Johnson did the absolute minimum he had to do and then negated it knowing that what he was doing was against the will of Parliament. He might have followed the law to the letter but he certainly did not follow the spirit of the law. And I am sure the about 1 million people who took to the streets of London plus those like me who would have loved to have been able to join them would agree with me.
Keep smiling because the light at the end of someone's tunnel may be you, Ron Cheneler

Richard Frost
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Re: Brexit

Post by Richard Frost » Sun Oct 20, 2019 10:53 am

Like it or not, he did what was right. Too many people dipping their oars in and trying to frustrate everybody. All of them want their heads knocking together. The most important thing for this country is to be able to move on and its peoples to get on with their lives.
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Chadwick
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Re: Brexit

Post by Chadwick » Sun Oct 20, 2019 10:57 am

History will look back on this period and wonder how we got to the stage where the Prime Minister openly flouted the spirit of the law, and the decisions of parliament, just to push his own agenda and force Britain into the most ruinous foreign and domestic policy decision since the war.

We will eventually rejoin the EU, without the benefits and special status we enjoy at present. We may have to change to the Euro. And our children will wonder how we allowed ourselves to destroy our country's international status and domestic well-being and basically what the fuck were you thinking?!

I'm going to invoke Godwin's law here. Looking back at 1930s Germany, we wonder how it was possible for Hitler to convince the population that it was right to commit genocide and go to war with their neighbours. We might not be going to that extreme, but look around you now: this is how a country sleepwalks into a situation that benefits no one. We allow just one person to ignore all the warnings and attempts to block them, and to plough on with their agenda. Until it affects us directly, we thinks it's OK. And when it does affect us directly, it's too late.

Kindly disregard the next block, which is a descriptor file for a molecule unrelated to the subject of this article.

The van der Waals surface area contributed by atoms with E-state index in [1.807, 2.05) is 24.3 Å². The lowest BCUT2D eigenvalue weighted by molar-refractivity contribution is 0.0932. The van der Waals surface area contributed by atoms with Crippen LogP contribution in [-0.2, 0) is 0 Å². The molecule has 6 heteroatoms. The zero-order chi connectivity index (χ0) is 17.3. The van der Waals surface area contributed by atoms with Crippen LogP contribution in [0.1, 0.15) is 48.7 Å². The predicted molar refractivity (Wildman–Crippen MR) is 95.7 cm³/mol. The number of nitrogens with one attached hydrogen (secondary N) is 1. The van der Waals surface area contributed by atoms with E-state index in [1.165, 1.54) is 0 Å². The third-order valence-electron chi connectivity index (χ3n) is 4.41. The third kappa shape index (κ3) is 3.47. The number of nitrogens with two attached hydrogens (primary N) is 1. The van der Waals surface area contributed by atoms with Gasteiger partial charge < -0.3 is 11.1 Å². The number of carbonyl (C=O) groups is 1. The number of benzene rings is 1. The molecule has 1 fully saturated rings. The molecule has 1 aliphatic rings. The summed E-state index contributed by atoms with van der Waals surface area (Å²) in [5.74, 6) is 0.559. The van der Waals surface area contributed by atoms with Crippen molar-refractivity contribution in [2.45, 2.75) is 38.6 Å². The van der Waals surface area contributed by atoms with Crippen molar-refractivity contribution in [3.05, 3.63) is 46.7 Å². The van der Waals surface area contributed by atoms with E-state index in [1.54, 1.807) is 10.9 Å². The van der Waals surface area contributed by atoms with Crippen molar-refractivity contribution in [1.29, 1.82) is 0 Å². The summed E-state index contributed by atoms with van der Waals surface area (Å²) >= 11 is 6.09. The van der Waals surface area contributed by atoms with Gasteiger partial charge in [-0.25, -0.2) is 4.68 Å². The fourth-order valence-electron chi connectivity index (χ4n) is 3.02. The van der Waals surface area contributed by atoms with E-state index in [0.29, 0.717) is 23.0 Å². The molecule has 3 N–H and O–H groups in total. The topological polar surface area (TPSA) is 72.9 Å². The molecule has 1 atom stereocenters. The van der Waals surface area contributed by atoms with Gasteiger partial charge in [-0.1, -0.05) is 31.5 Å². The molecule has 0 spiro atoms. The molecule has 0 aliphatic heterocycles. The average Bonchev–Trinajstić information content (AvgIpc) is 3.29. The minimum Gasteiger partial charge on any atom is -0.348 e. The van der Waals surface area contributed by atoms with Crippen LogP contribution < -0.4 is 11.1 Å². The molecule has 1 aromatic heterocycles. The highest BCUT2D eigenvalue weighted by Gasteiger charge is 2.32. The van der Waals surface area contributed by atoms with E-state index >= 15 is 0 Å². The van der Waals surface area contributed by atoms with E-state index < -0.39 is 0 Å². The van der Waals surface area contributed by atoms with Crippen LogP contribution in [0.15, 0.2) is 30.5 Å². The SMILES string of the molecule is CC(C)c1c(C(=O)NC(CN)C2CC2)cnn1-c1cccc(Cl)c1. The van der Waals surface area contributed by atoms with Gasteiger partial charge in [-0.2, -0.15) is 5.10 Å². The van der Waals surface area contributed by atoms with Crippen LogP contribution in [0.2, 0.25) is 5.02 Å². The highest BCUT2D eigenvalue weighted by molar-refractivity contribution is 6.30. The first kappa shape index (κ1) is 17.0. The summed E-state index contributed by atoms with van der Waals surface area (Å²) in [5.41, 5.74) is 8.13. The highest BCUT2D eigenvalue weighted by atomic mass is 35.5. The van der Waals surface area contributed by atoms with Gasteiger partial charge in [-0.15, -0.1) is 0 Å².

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Sarah
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Re: Brexit

Post by Sarah » Sun Oct 20, 2019 11:20 am

Yeah, I agree, it's an unfortunate side effect of Godwin's law that it prevents parallels being remarked upon even when they are valid. Meanwhile, the absence of Johnson's signature on the letter is pretty irrelevant legally and mostly a stunt playing to his easily impressed fan base by diverting the press away from the fact he's requested an extension, breaking yet another promise. He can't legally contradict the request; the courts will swiftly rule to that effect if they need to.